Curt is survived by his wife of 66 years, Marie, as well as four children, 12 grandchildren, and two great-grandchildren.
The Strategic Finance editors and team are proud to have had the opportunity to work with Curt for so many years, and we are honored to have been able to provide Curt with a platform for sharing his voice with the world. His unwavering passion for ethics in business as well as for IMA showed through every month in this space. His contributions to the magazine can’t be overstated, and he will be sorely missed.
COLLEAGUES REFLECT ON CURT’S LEGACY
“Curt was an exceptional person, not only in his knowledge of the overall business environment, but also in his keen insights and understanding of ethics. As a member of the Committee on Ethics, it was a pleasure to serve with him on this committee and learn from his insightful perspectives on ethical situations. Curt will be greatly missed as ‘Mr. Ethics’ for IMA, as a colleague, and as a friend.”—Robert C. Krogh, independent management consulting professional and member of the IMA Committee on Ethics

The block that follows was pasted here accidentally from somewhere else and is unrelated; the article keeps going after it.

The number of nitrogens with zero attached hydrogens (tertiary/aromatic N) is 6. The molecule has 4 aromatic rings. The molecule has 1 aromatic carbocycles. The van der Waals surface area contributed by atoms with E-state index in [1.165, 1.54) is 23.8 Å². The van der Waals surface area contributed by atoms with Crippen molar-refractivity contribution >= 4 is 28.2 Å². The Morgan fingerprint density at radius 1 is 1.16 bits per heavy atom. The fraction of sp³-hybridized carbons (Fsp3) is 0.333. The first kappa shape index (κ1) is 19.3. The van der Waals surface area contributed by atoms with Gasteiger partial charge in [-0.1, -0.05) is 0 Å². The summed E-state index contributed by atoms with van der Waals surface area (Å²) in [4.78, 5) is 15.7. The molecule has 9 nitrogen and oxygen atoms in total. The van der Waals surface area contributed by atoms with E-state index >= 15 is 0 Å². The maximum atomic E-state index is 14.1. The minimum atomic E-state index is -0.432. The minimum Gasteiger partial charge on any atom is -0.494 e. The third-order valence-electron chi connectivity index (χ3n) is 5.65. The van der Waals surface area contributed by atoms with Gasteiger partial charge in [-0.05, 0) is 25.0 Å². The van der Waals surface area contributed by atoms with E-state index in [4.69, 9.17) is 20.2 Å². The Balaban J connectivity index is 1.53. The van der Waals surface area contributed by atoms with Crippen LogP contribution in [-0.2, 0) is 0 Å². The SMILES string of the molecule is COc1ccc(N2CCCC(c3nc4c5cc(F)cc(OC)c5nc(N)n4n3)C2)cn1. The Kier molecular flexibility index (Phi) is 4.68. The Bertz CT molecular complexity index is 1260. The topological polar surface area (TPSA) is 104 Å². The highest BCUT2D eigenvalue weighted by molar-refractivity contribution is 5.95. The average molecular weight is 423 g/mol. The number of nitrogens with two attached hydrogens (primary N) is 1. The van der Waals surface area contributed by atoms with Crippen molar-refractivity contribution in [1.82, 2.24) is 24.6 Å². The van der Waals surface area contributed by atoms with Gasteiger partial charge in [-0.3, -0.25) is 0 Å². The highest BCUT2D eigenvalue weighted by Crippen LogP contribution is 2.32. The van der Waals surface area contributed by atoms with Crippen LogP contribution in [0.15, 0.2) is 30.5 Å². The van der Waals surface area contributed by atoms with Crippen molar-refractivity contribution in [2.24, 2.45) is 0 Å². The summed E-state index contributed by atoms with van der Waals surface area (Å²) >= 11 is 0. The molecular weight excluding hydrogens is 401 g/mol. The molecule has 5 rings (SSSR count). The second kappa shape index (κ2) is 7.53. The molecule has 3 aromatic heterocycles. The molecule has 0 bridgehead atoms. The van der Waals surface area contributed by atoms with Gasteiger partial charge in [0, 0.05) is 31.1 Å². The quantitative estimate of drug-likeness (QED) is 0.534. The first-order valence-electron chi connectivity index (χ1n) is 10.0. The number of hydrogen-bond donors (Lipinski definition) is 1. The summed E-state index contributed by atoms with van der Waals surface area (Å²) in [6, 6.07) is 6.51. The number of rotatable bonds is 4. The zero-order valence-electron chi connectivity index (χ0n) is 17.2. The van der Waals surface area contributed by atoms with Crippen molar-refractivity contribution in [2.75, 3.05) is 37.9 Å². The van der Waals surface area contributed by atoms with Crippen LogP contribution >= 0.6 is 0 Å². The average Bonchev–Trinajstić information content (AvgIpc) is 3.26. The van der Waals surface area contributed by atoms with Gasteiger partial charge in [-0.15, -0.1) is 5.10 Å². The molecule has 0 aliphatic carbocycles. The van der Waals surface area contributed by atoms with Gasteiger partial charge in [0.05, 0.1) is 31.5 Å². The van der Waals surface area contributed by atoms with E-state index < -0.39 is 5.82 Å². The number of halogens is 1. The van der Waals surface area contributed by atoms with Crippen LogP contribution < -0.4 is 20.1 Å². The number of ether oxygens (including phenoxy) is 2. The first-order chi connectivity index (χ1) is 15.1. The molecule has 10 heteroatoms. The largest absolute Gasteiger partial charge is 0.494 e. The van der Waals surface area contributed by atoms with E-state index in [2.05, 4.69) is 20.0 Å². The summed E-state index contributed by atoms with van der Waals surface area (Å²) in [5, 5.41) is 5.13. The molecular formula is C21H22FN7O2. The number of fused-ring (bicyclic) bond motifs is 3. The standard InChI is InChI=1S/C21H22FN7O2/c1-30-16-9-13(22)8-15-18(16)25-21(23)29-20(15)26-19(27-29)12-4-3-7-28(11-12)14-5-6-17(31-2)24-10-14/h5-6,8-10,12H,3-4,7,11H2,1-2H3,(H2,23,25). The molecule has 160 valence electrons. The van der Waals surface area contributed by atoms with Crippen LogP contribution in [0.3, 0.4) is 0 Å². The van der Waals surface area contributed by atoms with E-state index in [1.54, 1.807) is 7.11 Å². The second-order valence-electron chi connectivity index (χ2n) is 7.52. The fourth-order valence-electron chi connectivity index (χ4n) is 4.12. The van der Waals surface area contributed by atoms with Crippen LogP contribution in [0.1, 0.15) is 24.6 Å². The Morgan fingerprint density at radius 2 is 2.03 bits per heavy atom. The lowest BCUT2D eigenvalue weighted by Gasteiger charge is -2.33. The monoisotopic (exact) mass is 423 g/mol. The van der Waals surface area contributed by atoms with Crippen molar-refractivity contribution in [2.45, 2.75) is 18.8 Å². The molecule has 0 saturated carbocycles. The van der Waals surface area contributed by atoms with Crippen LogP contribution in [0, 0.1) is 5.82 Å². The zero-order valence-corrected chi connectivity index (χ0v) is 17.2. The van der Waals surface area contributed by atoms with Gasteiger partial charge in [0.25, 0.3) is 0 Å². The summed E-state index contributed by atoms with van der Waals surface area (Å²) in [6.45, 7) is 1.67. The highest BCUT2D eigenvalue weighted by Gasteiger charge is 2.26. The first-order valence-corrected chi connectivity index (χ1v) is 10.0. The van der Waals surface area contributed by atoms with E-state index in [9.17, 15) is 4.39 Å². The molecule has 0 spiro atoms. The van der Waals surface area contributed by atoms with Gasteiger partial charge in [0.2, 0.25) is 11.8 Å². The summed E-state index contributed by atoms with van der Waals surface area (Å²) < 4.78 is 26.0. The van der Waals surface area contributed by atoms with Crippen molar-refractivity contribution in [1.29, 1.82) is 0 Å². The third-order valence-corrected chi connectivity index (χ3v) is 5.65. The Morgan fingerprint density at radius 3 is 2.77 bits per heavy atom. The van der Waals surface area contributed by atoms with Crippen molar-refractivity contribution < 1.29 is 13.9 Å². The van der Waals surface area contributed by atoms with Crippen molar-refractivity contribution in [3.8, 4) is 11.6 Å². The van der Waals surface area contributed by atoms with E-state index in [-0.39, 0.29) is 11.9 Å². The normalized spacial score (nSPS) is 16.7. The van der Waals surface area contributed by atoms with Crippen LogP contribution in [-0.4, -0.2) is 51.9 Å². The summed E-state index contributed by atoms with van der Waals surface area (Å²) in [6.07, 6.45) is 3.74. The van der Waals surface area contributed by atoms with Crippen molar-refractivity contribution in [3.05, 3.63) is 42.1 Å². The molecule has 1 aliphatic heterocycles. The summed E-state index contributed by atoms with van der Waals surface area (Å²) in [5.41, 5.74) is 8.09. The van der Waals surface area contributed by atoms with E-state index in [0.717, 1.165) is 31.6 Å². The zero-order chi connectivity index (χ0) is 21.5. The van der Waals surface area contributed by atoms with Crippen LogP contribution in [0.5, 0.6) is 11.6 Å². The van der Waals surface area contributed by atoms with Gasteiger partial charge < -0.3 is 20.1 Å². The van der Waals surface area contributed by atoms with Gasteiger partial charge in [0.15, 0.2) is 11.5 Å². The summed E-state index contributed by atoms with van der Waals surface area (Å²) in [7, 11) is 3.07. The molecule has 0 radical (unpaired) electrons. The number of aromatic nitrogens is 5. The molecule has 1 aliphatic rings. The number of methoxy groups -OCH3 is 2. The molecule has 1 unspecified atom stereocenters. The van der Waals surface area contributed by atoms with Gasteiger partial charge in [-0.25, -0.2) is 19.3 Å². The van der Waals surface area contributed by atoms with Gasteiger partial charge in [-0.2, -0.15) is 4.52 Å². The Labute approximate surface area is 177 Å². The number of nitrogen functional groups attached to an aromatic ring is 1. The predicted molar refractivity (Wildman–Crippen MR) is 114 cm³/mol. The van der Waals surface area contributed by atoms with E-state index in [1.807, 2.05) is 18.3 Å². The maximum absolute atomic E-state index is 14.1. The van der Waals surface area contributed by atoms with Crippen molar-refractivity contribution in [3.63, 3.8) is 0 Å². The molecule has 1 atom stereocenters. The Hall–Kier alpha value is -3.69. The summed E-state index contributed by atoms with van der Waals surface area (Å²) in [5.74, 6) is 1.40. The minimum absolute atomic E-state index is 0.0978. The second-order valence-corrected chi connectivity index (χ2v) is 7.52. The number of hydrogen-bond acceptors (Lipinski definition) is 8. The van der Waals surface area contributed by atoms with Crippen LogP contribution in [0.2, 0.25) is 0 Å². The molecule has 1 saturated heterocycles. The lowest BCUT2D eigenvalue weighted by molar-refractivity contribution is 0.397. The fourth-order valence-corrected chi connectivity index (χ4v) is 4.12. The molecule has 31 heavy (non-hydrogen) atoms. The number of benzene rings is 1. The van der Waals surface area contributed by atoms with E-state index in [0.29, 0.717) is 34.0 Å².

“It was a great honor to know Curt and to be his colleague at DePaul University for many years. His thought leadership in ethics was inspiring and had a very positive impact. He will be missed.”—Mark L. Frigo, Ezerski Endowed Chair, School of Accountancy, DePaul University
“I admired Curt because he continued to work so diligently and well past retirement and, as it turns out, right up to the end of his life. I always enjoyed reading his writings. He was a great role model for all of us in academia.”—Kenneth A. Merchant, Deloitte & Touche LLP Chair of Accountancy, University of Southern California
“I greatly admired Curt’s insights on professional ethics. Each essay he wrote was interesting, instructive, and stimulating. He will indeed be remembered for his lasting contribution to our profession.”—Belverd E. Needles, Jr., EY Distinguished Professor of Accounting, School of Accountancy and MIS, DePaul University; editor of Curt Verschoor On Ethics
“IMA was fortunate to have benefitted from Curt’s many valuable contributions over the years. The insights he shared in his hundreds of columns provided guidance and a helpful perspective to so many members on the important topic of ethics. He leaves behind a lasting legacy both to our association and the profession.”—Ginger R. White, IMA Chair